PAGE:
This month’s Coaching in Action blog defines student-centered coaching and provides examples of how one HMH coach institutes this approach in READ 180 and System 44 classrooms.
I’ve had a lot of experience working with students and education professionals as a former READ 180 teacher, a national board-certified teacher, and an HMH Services consultant. Extensive learning about student-centered coaching by Diane Sweeney helped me identify coaching strategies to develop teacher leaders.
We institute a student-centered coaching approach and incorporate a specific coaching protocol. When partnering with a school or school district, the coaching cycle typically includes meeting with each teacher once a month over the course of the school year. Each month, we start by looking at last month’s goals to see how students have progressed.
Ongoing communication with a school-based coach or administrator can further strengthen the coaching that we as consultants provide. A student-centered coaching model increases student achievement—coaches explain or model components of the rotational model for READ 180 and System 44, analyze data and formulate student-centered goals for future instruction with the classroom teacher, and empower school coaches to successfully sustain the coaching cycle. We strive to build a greater understanding of the wide array of resources available to the teacher to meet their students’ individual needs.
Examples of Student-Centered Coaching
When we partnered with a Florida school district, one of the teachers I worked with said all of her System 44 students moved to the U.S. from other nations, primarily Haiti, Guatemala, and Cuba. None of these students knew how to speak English. At the start of the school year, we quickly realized that the System 44 student workbook, beginning at Module 1, was too advanced for her students. We knew her students needed more foundational work with phonics.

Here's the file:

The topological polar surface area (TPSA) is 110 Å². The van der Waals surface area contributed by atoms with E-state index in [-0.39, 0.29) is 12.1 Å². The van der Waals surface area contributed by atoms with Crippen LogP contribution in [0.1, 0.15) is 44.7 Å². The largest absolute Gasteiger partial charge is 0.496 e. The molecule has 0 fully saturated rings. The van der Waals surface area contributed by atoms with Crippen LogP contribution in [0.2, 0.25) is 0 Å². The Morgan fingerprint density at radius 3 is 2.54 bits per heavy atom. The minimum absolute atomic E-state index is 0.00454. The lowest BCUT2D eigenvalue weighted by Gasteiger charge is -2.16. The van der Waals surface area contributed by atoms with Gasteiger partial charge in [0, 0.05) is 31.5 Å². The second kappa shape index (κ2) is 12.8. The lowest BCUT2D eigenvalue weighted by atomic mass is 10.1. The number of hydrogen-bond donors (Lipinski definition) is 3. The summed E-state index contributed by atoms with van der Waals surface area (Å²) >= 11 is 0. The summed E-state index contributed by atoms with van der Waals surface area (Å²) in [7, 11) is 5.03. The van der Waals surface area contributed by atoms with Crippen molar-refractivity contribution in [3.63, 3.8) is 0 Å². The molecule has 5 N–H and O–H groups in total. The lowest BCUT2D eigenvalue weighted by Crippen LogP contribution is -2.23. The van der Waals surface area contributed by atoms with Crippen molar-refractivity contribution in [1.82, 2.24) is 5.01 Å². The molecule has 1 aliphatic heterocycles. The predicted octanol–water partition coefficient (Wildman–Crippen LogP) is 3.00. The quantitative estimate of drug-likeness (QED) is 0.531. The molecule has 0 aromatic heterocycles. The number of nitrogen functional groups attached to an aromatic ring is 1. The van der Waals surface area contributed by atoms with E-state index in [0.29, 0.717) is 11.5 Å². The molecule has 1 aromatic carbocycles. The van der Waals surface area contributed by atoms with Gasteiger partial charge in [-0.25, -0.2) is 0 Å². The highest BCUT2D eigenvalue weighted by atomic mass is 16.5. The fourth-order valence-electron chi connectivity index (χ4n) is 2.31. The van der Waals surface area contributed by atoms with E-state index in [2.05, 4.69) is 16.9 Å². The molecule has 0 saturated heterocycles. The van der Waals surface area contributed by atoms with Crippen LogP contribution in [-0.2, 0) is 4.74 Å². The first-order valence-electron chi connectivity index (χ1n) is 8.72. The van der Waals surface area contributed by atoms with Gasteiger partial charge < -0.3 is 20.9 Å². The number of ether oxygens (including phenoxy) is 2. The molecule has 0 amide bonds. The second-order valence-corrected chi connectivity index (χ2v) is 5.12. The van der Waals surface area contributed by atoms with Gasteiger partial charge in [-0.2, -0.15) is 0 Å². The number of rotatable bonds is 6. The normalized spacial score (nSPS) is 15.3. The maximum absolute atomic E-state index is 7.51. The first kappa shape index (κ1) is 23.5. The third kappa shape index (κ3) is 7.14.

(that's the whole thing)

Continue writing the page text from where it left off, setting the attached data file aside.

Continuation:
During our coaching sessions, I showed the teacher the Resources for Differentiated Instruction (RDI) lessons, along with other Student Achievement Manager (SAM) Resources, and I explained how phonics lessons can be targeted in her small-group instruction. The shift to more differentiated instruction led to a successful year for the teacher and her students.
An example of modeling during the coaching partnership occurred when I was working with a READ 180 elementary teacher. During other coaching sessions, we looked at independent reading data. We wanted to see students develop skills to succeed at reading on grade level as measured by quizzes. Therefore, I suggested the use of eReads, which are texts that relate directly to what a student is working on in the READ 180 software, provide additional background knowledge, and boost their vocabulary.
I modeled how to access eReads during small-group instruction and how to utilize eReads to challenge the students as readers. This approach enabled the students to read informational texts above their reading level and successfully pass their independent reading quizzes! The teacher told me that this coaching process was essential to helping her develop as a READ 180 teacher. It let her further cater to students’ needs in her small-group lessons.
Tracking Students’ Progress
During a subsequent coaching session, we reviewed the teacher’s classroom software data and noticed that students didn’t have very many READ 180 segments completed. We knew they could improve but we needed a way to track student progress, and I suggested using an incentive chart to do just that! The teacher said her students loved putting stickers on the chart after completing each segment and competing to see who earned the most. This method proved effective, and the students seemed to enjoy participating.
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